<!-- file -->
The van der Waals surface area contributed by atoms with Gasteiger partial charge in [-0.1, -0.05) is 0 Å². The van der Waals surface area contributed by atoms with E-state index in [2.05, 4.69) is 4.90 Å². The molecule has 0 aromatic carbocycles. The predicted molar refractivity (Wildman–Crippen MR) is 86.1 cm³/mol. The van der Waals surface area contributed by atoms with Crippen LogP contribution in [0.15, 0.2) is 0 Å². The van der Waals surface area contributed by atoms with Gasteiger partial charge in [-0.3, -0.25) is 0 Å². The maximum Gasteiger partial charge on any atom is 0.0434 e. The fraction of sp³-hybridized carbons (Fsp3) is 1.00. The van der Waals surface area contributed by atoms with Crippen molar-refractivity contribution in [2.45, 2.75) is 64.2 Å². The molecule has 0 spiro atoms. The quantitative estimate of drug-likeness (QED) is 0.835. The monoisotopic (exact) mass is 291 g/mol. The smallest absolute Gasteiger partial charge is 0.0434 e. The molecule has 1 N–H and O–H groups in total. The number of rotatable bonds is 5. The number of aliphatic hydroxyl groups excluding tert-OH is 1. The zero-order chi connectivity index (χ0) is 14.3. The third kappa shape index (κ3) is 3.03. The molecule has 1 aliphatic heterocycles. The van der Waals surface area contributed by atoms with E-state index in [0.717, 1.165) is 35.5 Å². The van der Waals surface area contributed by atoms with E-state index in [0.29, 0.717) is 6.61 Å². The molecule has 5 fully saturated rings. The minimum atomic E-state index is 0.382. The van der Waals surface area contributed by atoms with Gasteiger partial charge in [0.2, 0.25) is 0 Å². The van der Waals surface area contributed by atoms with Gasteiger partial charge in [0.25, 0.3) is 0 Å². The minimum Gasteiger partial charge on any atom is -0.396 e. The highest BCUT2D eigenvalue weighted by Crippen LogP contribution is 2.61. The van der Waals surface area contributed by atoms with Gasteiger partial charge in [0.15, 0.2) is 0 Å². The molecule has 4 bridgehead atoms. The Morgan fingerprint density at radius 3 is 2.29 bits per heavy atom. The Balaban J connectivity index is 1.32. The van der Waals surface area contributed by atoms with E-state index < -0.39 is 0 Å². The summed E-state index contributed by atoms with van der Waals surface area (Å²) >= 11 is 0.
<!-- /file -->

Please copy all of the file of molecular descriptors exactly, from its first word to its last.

The van der Waals surface area contributed by atoms with Gasteiger partial charge in [-0.1, -0.05) is 0 Å². The van der Waals surface area contributed by atoms with E-state index in [2.05, 4.69) is 4.90 Å². The molecule has 0 aromatic carbocycles. The predicted molar refractivity (Wildman–Crippen MR) is 86.1 cm³/mol. The van der Waals surface area contributed by atoms with Crippen LogP contribution in [0.15, 0.2) is 0 Å². The van der Waals surface area contributed by atoms with Gasteiger partial charge in [-0.3, -0.25) is 0 Å². The maximum Gasteiger partial charge on any atom is 0.0434 e. The fraction of sp³-hybridized carbons (Fsp3) is 1.00. The van der Waals surface area contributed by atoms with Crippen molar-refractivity contribution in [2.45, 2.75) is 64.2 Å². The molecule has 0 spiro atoms. The quantitative estimate of drug-likeness (QED) is 0.835. The monoisotopic (exact) mass is 291 g/mol. The smallest absolute Gasteiger partial charge is 0.0434 e. The molecule has 1 N–H and O–H groups in total. The number of rotatable bonds is 5. The number of aliphatic hydroxyl groups excluding tert-OH is 1. The zero-order chi connectivity index (χ0) is 14.3. The third kappa shape index (κ3) is 3.03. The molecule has 1 aliphatic heterocycles. The van der Waals surface area contributed by atoms with E-state index in [0.717, 1.165) is 35.5 Å². The van der Waals surface area contributed by atoms with E-state index in [0.29, 0.717) is 6.61 Å². The molecule has 5 fully saturated rings. The minimum atomic E-state index is 0.382. The van der Waals surface area contributed by atoms with Gasteiger partial charge in [0.2, 0.25) is 0 Å². The van der Waals surface area contributed by atoms with Gasteiger partial charge in [0.25, 0.3) is 0 Å². The minimum Gasteiger partial charge on any atom is -0.396 e. The highest BCUT2D eigenvalue weighted by Crippen LogP contribution is 2.61. The van der Waals surface area contributed by atoms with Gasteiger partial charge in [0.15, 0.2) is 0 Å². The molecule has 4 bridgehead atoms. The Morgan fingerprint density at radius 3 is 2.29 bits per heavy atom. The Balaban J connectivity index is 1.32. The van der Waals surface area contributed by atoms with E-state index < -0.39 is 0 Å². The summed E-state index contributed by atoms with van der Waals surface area (Å²) >= 11 is 0.